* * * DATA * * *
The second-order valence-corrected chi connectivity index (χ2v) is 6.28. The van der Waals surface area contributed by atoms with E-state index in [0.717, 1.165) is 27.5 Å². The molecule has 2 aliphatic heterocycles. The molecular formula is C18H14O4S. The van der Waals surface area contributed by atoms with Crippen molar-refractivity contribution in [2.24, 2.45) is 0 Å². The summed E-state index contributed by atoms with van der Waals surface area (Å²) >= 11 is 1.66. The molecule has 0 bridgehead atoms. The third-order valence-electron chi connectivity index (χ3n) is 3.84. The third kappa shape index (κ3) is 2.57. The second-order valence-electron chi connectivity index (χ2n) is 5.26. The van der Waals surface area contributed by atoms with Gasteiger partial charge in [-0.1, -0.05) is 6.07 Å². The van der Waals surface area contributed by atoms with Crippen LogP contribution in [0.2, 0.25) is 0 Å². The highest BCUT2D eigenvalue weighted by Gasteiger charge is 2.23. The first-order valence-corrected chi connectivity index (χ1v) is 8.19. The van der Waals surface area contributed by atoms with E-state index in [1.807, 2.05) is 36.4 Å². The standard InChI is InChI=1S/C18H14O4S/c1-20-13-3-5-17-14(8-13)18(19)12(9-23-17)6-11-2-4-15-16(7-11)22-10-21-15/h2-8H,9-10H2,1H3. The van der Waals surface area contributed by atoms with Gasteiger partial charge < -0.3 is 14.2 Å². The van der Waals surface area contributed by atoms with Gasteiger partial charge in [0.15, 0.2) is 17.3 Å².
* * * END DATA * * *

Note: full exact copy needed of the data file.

The second-order valence-corrected chi connectivity index (χ2v) is 6.28. The van der Waals surface area contributed by atoms with E-state index in [0.717, 1.165) is 27.5 Å². The molecule has 2 aliphatic heterocycles. The molecular formula is C18H14O4S. The van der Waals surface area contributed by atoms with Crippen molar-refractivity contribution in [2.24, 2.45) is 0 Å². The summed E-state index contributed by atoms with van der Waals surface area (Å²) >= 11 is 1.66. The molecule has 0 bridgehead atoms. The third-order valence-electron chi connectivity index (χ3n) is 3.84. The third kappa shape index (κ3) is 2.57. The second-order valence-electron chi connectivity index (χ2n) is 5.26. The van der Waals surface area contributed by atoms with Gasteiger partial charge in [-0.1, -0.05) is 6.07 Å². The van der Waals surface area contributed by atoms with Crippen LogP contribution in [0.2, 0.25) is 0 Å². The highest BCUT2D eigenvalue weighted by Gasteiger charge is 2.23. The first-order valence-corrected chi connectivity index (χ1v) is 8.19. The van der Waals surface area contributed by atoms with E-state index in [1.807, 2.05) is 36.4 Å². The standard InChI is InChI=1S/C18H14O4S/c1-20-13-3-5-17-14(8-13)18(19)12(9-23-17)6-11-2-4-15-16(7-11)22-10-21-15/h2-8H,9-10H2,1H3. The van der Waals surface area contributed by atoms with Gasteiger partial charge < -0.3 is 14.2 Å². The van der Waals surface area contributed by atoms with Gasteiger partial charge in [0.15, 0.2) is 17.3 Å².